Olympics is now ’Unfinished Business’ for Team Dickson Waddilove
In a result that matched their opening race of their first Olympic Regatta, Ireland's Robert Dickson and Sean Waddilove convincingly won Race 12 of the Men's 49er Skiff event in the waters off Enoshima last week.
Although racing was delayed for several hours due to light winds, the pair were clearly on form from the start of racing by scoring a third place in the first race that day.
Another strong score was looking likely as they held third place for much of Race 11, until a miscalculation of the effect of the current in the race area and dropped them to 17th place. However, the pair held their form and their nerve through to the end when they turned the heads of many in this elite competition and won the final series race with an impressive 24-second lead. That result matched Race 1 on the previous Tuesday when they had won in a photo-finish, beating Britain's Dylan Fletcher and Stuart Bithell in what was a major upset to the ‘form guide’ and brilliantly captured by photographer David Branigan on the finish line and pictured above.
However, the overall result left the Dublin crew in 13th place, just 8 points shy of qualification for the Medal Race Final on Monday. Things might have been so much better if they hadn’t found themselves embroiled in controversy following the much-publicised disqualification from 2 races, where they were adjudged to have used harnesses that were 90gms over the 2kg limit. True to form, they never lost focus and their ability to rise from what must have been a devastating blow to their target of qualifying for the final medal race, was an inspiration to onlookers from around the world.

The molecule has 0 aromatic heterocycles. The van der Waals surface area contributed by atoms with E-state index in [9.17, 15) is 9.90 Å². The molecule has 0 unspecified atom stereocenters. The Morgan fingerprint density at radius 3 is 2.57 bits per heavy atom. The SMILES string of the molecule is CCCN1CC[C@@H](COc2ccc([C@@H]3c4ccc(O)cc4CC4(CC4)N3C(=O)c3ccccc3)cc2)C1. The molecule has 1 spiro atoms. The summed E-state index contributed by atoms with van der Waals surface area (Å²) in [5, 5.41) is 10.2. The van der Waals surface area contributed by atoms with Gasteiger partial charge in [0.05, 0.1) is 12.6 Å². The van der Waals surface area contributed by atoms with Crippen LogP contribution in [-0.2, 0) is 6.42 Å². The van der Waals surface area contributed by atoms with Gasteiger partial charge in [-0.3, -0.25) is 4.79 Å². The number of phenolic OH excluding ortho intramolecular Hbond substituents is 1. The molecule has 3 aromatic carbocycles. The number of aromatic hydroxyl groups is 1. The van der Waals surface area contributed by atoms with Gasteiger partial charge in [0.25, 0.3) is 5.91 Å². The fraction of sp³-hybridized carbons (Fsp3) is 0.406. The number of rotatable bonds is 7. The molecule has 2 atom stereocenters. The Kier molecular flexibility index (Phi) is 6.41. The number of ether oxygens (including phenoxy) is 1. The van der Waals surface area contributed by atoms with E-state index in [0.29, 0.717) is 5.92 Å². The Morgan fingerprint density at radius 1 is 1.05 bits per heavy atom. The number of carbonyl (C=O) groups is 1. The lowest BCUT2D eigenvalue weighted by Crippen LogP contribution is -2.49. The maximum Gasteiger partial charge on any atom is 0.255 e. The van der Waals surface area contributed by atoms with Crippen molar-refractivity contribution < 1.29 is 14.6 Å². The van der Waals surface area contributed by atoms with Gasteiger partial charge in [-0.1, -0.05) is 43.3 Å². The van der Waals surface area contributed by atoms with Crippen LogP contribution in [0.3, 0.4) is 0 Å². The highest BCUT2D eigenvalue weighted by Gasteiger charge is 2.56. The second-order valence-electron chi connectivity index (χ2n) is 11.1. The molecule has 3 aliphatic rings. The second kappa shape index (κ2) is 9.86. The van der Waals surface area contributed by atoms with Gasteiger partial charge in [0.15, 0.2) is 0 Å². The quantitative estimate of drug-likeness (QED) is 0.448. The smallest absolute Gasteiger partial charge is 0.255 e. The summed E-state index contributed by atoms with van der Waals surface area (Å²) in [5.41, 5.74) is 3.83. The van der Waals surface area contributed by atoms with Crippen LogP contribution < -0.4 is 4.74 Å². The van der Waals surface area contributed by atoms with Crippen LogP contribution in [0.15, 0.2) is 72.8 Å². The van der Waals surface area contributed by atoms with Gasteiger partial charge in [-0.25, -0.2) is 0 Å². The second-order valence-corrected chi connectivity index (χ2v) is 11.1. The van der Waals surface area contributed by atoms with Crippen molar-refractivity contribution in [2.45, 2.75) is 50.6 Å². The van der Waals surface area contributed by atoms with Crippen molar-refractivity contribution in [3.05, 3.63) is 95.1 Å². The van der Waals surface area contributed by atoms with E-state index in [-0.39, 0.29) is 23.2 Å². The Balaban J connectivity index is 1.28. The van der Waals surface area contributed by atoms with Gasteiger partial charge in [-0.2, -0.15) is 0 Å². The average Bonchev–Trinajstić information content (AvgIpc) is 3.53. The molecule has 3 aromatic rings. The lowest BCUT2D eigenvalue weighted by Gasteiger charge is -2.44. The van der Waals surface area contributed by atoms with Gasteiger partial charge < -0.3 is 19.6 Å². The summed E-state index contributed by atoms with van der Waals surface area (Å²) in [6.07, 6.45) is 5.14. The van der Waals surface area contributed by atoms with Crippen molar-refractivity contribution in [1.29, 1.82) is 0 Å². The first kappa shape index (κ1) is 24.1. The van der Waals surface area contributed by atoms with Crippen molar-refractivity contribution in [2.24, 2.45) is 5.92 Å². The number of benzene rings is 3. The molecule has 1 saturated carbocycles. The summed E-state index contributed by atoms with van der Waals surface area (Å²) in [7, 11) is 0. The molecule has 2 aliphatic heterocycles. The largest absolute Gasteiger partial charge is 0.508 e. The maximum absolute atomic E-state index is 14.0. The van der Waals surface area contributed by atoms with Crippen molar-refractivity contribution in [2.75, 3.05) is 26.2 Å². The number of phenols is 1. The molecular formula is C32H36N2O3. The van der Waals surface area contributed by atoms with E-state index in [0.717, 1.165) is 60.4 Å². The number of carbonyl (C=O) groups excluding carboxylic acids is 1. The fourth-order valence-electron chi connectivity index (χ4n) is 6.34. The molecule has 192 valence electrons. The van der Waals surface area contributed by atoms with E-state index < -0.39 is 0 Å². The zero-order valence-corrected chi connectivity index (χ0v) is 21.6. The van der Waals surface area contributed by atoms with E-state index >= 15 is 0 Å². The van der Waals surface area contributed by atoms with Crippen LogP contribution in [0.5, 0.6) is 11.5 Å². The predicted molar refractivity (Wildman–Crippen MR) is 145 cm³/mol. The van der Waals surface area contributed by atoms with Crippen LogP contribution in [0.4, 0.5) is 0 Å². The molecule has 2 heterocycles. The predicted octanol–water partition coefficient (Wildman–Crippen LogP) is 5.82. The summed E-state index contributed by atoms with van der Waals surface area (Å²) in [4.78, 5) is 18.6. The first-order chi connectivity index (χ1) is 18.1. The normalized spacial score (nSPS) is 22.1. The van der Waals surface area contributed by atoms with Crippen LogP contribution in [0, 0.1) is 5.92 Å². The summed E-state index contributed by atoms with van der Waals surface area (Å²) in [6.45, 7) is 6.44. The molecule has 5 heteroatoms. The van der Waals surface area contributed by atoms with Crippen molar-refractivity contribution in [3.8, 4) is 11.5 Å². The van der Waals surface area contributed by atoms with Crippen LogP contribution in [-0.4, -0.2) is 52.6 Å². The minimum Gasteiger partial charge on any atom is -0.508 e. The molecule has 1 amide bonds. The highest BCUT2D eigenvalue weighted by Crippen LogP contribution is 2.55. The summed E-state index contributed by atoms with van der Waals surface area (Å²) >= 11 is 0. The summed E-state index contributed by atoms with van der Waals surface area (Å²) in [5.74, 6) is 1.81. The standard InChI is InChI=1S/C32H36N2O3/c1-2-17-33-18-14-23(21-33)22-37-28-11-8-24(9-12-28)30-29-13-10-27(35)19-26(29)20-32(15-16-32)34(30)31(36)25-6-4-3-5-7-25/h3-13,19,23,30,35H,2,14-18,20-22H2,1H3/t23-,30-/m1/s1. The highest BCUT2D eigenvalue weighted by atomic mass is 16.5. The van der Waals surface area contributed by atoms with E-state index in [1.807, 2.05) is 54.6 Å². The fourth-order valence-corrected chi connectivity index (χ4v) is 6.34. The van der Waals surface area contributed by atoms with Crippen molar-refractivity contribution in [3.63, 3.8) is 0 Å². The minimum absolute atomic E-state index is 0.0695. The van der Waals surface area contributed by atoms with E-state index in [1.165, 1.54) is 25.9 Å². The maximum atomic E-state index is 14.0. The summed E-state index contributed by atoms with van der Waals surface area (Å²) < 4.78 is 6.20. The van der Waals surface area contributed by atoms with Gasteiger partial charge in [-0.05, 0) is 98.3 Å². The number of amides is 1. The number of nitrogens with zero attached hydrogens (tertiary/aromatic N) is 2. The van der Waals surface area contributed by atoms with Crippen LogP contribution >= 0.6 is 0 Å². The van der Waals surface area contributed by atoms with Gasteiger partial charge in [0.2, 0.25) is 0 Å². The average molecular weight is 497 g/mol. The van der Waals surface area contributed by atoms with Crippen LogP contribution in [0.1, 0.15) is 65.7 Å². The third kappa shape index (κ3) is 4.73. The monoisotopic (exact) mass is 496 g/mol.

"I'm pretty proud of the way we sailed, it's really good to finish on a high with the last race and pretty amazing that we got two race wins," said Robert after racing ended. "We've learnt a lot from these games and we're going to bring that forward to (Paris) 2024."
The next Olympic Games had originally been Dickson and Waddilove’s goal in the campaign plan until the Covid pandemic delayed the Tokyo Games by 12 months. The added time allowed them train further and qualify Ireland in March of this year.
"My biggest takeaway from this week is that we were very much capable of competing against these guys that have done multiple Olympics and have medals under their belts and there's no reason why we can't get to 2024 and be medal contenders," said Sean.
"As expected, it was a very different Olympics," said James O'Callaghan, Performance Director with Irish Sailing. "We've seen what our sailing athletes are capable of with some incredible individual results - we can look ahead to building on this."
It would appear that the future is bright for our local heroes.
Article by Irish Sailing & Brian Turvey.